Next up is Hannah Khalil’s Metaverse, which tries to explore the dissonance between physical contact and digitally-mediated communication via the relationship between a woman (Maureen Beattie) and her daughter (Ahmmad), who meet as often as they can in a digitised ‘metaverse’ to do homework together, before the mother has to get back to her shady, silent lab work. The least successful of the three plays, Metaverse suffers from trying to cram too many ideas into its 45-minute run-time, leaving important concepts and players unhelpfully vague. In the end, the final betrayal of the characters lacks the expected emotional resonance. Despite this, the play’s central concept is one of Interference’s most interesting: at what stage is connection real or artificial? Does it matter if an avatar truly represents your daughter, if she’s real in your mind’s eye? Enticing and thought-provoking, it’s an extreme evolution of the current social media self vs. real self discussion.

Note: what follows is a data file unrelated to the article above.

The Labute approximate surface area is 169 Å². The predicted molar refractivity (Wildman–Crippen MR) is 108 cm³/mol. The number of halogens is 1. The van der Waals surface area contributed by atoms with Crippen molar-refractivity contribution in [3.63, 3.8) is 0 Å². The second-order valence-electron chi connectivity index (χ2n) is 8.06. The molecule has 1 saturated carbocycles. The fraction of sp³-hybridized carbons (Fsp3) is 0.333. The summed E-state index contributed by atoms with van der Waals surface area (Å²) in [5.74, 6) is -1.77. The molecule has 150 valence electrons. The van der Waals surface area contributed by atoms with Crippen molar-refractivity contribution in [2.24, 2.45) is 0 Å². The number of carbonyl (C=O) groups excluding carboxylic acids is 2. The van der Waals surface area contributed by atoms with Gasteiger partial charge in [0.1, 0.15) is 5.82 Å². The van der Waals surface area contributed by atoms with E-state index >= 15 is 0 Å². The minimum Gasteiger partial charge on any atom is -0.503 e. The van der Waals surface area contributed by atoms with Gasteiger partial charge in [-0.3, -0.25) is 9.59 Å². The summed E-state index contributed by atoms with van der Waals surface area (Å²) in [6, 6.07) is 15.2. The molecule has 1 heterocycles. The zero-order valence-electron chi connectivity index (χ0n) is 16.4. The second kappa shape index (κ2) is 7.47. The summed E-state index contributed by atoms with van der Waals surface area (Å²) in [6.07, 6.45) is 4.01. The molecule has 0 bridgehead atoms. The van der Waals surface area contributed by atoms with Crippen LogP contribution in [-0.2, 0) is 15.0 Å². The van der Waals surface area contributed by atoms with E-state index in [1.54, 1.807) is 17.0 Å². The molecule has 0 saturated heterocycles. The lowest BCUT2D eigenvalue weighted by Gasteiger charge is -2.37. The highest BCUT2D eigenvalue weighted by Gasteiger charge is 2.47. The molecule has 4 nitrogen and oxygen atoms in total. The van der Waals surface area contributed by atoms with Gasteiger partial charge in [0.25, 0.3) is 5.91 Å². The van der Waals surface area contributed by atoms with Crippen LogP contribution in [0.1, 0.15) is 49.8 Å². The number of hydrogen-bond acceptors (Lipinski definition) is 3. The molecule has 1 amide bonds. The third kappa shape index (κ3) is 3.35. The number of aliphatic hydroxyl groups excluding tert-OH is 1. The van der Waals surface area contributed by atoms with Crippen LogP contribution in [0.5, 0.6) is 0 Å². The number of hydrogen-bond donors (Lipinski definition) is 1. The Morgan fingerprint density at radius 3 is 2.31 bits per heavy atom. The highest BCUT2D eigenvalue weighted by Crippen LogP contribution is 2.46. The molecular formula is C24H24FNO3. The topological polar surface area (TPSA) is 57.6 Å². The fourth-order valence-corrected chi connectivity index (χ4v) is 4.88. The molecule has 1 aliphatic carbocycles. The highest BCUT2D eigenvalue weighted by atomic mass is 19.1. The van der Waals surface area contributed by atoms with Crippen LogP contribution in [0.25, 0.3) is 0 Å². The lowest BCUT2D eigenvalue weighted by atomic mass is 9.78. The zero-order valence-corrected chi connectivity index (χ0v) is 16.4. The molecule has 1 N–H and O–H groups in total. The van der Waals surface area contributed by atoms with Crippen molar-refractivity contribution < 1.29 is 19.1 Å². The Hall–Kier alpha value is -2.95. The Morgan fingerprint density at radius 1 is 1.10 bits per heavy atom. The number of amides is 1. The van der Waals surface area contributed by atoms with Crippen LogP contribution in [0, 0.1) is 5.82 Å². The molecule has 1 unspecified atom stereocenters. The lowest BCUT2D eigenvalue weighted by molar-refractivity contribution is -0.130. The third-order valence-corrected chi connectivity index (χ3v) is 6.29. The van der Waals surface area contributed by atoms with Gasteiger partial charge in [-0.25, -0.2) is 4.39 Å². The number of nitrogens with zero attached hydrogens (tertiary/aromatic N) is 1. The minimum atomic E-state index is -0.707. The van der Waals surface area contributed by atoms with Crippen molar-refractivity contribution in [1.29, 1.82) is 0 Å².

Vlad Butucea’s Glowstick, the final part of the trilogy, is probably the most traditional drama of the three: a powerful two-hander that forgoes overly complicated future possibilities to play with the old question of human vs machine, via the tentative relationship between the dying River (Beattie) and her android carer IDA (Moyo Akandé). Initially, the android element of this play seems superfluous– but slowly, we see that this is the point: IDA is programmed by humans, and questions of morality, friendship and doing the ‘right’ thing as a carer are as difficult for her to parse through her rule-book as it is for any conventional ‘human’. Of the three plays, Glowstick is the bravest in questioning the technology=bad trope. With a delicate, devastating final third, Butucea offers a powerful conclusion to the trilogy; a ringing reminder that in the end death is a thing none of us can properly understand – even machines – and when we face it, we are, ultimately, alone.